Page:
I was never aware that my mother was ever drunk when she was driving. But I can’t help but think that with all the medication she was on – prescribed and not prescribed – along with the Old Fashions, that indeed sometimes she was.

My mother loved us most dearly and never would have intentionally put us in harm’s way. But most sadly now I believe unintentionally likely she did.

Like my mother before me, I too am bipolar. And like my mother before me, I too am a terrible driver. I have no sense of direction and I am easily flustered behind the wheel. Even with Google Maps, I can get lost in my own backyard.

And while I do not share my mother’s addiction to alcohol, flights of mania have had me fly down the highway at rocket speeds. And in 2005 one very dark Sunday at the crack of dawn flying down I95, I fell asleep behind the wheel. My car crossed three lanes of traffic, crashed through the guardrail, rolled over twice, and landed on the shoulder on the opposite side of the road.

My roof was caved in. My windshield shattered. My front end folded like an accordion.

I could have been killed. But more horrifically I could have gotten other people killed. Someone’s loved one. Someone’s mom. Someone’s child.

All because I thought it so important that I get to church in time to preach on Stewardship Sunday. Even though I knew that my new combo of meds made me exceedingly drowsy — I thought I could shake it off by rolling down my windows or turning up my radio. I thought of pulling over a few times, but my bad judgment prevailed.

The impact of the crash woke me up. When the police arrived, they had to force open the driver’s side window. The officer leaned in and said, “Lady, are you all right?” I responded, “I’m fine, officer, but I have to go church.”

Blasphemy. In the name of God, I risked everything. In the name of God, I jeopardized the lives of God’s children. Innocent lives. A mortal sin — if there ever was one.

I was charged with reckless driving. But because my impairment was medicinal and not alcoholic or narcotic, the charges were dropped. It did not hurt either that I wore a clerical collar to court. I never wear a clerical collar. Blasphemy compounded.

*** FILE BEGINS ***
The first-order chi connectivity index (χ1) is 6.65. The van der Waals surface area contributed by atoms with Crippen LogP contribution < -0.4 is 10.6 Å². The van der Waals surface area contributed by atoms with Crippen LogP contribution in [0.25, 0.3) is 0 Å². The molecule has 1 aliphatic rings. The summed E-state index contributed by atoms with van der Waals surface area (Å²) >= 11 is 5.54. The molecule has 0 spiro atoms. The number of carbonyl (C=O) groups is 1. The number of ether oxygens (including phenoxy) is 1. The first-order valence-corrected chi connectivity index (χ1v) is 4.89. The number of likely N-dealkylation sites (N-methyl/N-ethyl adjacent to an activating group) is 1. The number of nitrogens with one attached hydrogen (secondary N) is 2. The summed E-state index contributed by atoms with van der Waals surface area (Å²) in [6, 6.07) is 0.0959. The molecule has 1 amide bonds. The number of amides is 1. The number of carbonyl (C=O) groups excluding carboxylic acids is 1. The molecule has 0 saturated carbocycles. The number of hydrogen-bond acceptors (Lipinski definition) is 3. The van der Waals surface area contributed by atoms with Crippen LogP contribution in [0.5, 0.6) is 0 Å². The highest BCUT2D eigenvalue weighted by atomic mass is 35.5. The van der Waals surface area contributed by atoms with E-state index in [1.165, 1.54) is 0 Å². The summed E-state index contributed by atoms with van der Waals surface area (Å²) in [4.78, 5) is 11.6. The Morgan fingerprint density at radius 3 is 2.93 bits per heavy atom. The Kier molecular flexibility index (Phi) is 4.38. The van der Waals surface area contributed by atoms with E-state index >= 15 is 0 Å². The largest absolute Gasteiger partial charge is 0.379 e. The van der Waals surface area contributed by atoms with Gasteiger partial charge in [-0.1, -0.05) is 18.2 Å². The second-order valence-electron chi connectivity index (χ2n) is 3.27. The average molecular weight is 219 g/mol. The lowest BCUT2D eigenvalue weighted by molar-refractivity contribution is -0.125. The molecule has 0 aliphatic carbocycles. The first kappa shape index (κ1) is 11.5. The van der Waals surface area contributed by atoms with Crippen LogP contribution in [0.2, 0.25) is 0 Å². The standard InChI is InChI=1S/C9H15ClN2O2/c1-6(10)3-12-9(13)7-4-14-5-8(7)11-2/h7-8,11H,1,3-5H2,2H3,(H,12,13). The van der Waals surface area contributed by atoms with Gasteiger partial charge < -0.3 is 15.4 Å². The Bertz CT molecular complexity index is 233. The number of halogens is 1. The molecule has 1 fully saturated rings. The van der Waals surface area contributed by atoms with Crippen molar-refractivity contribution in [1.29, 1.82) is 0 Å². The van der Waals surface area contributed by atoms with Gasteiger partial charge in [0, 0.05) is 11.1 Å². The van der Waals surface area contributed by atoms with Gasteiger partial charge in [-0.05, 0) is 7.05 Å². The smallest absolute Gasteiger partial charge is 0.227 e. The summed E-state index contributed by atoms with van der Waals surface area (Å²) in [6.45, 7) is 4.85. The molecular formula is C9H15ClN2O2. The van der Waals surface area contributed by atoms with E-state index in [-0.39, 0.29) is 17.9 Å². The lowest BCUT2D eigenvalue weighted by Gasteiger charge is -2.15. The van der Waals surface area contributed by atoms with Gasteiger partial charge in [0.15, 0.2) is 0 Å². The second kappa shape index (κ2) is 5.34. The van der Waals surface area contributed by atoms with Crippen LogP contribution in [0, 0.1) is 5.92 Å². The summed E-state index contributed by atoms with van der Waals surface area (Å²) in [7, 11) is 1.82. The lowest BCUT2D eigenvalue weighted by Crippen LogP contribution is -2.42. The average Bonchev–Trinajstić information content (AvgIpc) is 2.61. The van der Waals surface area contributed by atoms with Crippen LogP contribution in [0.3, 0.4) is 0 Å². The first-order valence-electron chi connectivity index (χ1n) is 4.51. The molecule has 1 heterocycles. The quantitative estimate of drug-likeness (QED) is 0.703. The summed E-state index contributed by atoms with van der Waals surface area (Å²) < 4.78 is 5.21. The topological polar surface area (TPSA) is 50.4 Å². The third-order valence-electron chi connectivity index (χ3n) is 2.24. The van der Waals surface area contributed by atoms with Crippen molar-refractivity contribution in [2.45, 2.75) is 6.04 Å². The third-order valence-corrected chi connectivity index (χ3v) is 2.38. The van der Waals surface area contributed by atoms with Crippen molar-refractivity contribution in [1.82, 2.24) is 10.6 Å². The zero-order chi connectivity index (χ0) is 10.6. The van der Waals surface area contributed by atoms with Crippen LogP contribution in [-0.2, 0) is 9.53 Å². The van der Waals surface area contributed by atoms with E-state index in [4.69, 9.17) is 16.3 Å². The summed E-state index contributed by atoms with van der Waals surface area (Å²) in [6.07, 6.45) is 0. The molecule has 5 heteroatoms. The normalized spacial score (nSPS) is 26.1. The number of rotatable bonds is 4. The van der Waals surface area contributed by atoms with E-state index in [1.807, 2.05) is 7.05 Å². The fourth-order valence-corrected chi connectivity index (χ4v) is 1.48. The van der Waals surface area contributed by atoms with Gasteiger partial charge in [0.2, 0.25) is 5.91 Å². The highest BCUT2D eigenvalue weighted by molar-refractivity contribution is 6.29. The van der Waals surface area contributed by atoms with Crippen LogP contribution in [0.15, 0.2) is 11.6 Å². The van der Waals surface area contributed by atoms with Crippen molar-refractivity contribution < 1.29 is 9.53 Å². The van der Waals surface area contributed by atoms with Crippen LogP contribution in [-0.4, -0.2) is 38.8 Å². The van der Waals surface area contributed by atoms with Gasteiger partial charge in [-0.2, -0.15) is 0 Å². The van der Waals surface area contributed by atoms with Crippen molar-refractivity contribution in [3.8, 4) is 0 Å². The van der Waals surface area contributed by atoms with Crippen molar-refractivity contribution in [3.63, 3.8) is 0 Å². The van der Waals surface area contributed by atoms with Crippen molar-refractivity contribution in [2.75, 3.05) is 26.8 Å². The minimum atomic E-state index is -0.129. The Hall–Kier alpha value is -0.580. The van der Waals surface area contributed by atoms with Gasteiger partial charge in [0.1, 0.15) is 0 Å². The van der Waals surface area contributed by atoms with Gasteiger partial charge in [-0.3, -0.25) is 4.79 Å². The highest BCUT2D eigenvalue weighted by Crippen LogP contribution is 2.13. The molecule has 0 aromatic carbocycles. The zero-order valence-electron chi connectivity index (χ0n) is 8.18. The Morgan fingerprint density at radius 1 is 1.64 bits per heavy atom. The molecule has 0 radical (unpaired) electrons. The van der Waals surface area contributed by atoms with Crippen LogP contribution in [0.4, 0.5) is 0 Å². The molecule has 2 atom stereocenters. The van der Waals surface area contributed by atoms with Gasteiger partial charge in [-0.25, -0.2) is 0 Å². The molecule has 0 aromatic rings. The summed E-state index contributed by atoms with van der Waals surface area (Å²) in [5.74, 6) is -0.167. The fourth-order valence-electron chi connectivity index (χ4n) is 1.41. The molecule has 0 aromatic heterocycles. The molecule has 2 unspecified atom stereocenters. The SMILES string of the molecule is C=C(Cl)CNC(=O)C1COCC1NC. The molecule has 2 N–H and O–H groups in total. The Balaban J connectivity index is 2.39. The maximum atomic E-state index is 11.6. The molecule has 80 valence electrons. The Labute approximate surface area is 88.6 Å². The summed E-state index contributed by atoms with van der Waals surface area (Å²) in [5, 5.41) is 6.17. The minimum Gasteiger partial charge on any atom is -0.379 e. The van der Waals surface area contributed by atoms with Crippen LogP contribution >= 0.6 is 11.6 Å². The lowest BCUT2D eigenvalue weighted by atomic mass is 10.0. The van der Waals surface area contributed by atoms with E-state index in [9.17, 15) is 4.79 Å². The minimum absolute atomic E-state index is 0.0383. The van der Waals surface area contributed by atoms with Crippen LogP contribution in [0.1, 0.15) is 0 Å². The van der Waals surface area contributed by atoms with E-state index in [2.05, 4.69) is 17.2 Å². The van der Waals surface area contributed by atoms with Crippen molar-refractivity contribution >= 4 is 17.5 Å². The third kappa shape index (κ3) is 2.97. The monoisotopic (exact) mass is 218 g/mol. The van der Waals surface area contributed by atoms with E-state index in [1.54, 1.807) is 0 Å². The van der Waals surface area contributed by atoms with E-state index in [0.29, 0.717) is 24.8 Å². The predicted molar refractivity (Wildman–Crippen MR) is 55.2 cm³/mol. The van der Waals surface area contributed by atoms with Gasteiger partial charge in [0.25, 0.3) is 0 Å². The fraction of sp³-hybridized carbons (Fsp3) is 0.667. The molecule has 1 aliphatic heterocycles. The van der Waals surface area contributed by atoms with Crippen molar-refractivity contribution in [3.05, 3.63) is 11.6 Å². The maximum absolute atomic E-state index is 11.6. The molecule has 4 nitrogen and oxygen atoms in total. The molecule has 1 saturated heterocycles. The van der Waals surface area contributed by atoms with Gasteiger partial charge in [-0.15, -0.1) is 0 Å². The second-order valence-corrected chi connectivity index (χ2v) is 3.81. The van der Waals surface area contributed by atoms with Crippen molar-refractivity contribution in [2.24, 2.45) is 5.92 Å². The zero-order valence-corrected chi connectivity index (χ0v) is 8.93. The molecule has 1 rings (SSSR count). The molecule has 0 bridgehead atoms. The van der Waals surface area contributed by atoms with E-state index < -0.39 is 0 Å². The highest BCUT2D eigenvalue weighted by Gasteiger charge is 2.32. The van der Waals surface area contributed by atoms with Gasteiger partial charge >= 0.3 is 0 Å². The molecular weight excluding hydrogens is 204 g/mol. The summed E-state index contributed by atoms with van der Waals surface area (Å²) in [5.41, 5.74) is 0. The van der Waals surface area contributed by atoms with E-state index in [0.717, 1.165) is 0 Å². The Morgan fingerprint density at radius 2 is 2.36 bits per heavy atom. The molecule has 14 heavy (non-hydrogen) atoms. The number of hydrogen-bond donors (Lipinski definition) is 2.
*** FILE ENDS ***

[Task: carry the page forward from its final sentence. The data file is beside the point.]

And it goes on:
All the mitigating circumstances did not mitigate the fact that I was responsible: Responsible for taking care of my illness. Responsible for my medication. Responsible for choosing to get behind the wheel of my car.

And so was my mother.

And so is Bishop Suffragan Heather Cook — held responsible in the hit and run fatal accident in Maryland that cost a 43 year-old Baltimore bicyclist his life.

All the circumstances are not known, but what is known is that she was charged four years ago of drunken driving and drug possession. She pleaded guilty to the first and the second charge was dropped. Her record was expunged in exchange for future good behavior.

Truly tragic from every possible perspective.

All over Facebook folks have been chattering. A prevalent sentiment expressed by clergy and others is that the bishop is just as human and prone to human frailty and sin as anyone else.

This I tragically know is so. There for the grace of God go we all.

Alcohol use and abuse is pervasive in the life of the church – at receptions, conventions, meetings, and meals. And it is too often ignored or excused and at great cost.

Alcoholism –along with alcohol abuse – is an illness, an insidious illness. An illness the bishop may likely have confessed to and for which hopefully she sought treatment. But her failed recovery likely cost the cyclist his life and untold grief for all those he left behind.

Possibly she was rushing off to church like I was. Very possibly under the influence and very possibly with her judgment impaired, she chose to get behind the wheel of her car — just like I did.

And she is just as responsible. No mitigating circumstances can mitigate that.

I pray for the Bishop’s recovery. But I pray more for the life that cannot be recovered and for those who grieve an unspeakable loss.

There for the grace of God go we all.

Therefore I implore you, sisters and brothers, this New Year’s Eve, to not drink and drive. Do not let a friend drive drunk. Toast the New Year with sparkling cider. Be the designated driver. And this very night you might save a life.

And please, dear God,  grant us the wisdom and the courage and the presence of mind needed to so make it so.